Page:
7 posts tagged with racism and hollywood.
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Racism, Sexism, and Hannibal: Eat the Rude

Hettienne Park writes a thoughtful response to recent events in Brian Fuller's Hannibal (link to Nerdist Writer's Panel podcast), specifically the most recent episode, Takiawase (link to AV Club Review). Spoilers ahoy in all links.
posted by PussKillian on Mar 25, 2014 - 620 comments

Avengers Dissemble!

The First Non-Avenger: Captain America and His Non-Struggles Against the Holocaust and Racism
posted by Renoroc on Aug 7, 2011 - 49 comments

Akira adaptation courts white actors

Beloved anime classic Akira (previously) is in the process of getting a live-action adaption courtesy of Warner Bros. and Legendary Pictures. In fact, they're currently trying to assemble a cast. Oddly enough, despite keeping the leading characters' names Kaneda and Tetsuo, all the actors approached are white. This hasn't gone unnoticed, and Racebending.com is preparing a campaign to protest. Just last year M. Night Shyamalan's adaption of The Last Airbender (previously) drew massive criticism for having an all-white cast in an Asian setting. [more inside]
posted by Harald74 on Mar 24, 2011 - 230 comments

Kodak theater - whites only?

Oscars take a pass on people of color. [more inside]
posted by Baby_Balrog on Jan 26, 2011 - 193 comments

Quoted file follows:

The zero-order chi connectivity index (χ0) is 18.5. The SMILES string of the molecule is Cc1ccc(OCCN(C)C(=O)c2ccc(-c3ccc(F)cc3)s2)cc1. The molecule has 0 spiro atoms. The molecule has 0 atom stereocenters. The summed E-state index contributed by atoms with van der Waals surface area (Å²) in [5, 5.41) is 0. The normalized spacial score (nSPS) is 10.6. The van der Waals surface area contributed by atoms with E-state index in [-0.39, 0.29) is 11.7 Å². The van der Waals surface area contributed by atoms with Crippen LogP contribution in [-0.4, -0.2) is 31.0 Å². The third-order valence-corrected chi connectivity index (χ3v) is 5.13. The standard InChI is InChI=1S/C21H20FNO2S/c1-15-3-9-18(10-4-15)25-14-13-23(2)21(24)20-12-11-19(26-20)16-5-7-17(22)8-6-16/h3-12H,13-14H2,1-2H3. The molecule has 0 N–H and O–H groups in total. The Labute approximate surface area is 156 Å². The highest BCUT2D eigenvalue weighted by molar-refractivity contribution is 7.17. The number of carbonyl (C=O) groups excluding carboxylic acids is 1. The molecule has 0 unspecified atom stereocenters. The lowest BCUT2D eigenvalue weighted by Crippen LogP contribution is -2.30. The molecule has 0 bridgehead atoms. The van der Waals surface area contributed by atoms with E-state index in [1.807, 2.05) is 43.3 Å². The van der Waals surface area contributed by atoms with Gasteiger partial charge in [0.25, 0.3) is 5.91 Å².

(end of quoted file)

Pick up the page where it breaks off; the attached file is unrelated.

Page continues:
Hiro, Protagonist?

Racism and Sexism in Heroes and Hollywood [more inside]
posted by jtron on Feb 9, 2010 - 69 comments

The Paradox of Michael Bay

You can love him or hate him but Transformers made $250,000,000 last week. To some, Michael Bay is a genius. To others he's a racist hack. Or just a hack. He may even be both a hack and a genius. Is this evidence of an auteur? Or does dude just like really big explosions? Plus: a character driven Bay film?
posted by PostIronyIsNotaMyth on Jul 9, 2007 - 124 comments

"I'd rather play a maid than be one"

Call her Madame. Among the old-timers, the story went like this: a woman known to everyone as Madame came to California from Kentucky with her children and her husband. But once they were in the Gold Rush State, her husband left her. Desperate to find work, she introduced herself to a movie director named D. W. Griffith. He not only cast her in his movie, but the two became friends for life. And with this woman, called Madame Sul-Te-Wan, what we now call Black Hollywood began -- as a new book by historian Donald Bogle explains. (more inside)
posted by matteo on Feb 7, 2005 - 6 comments

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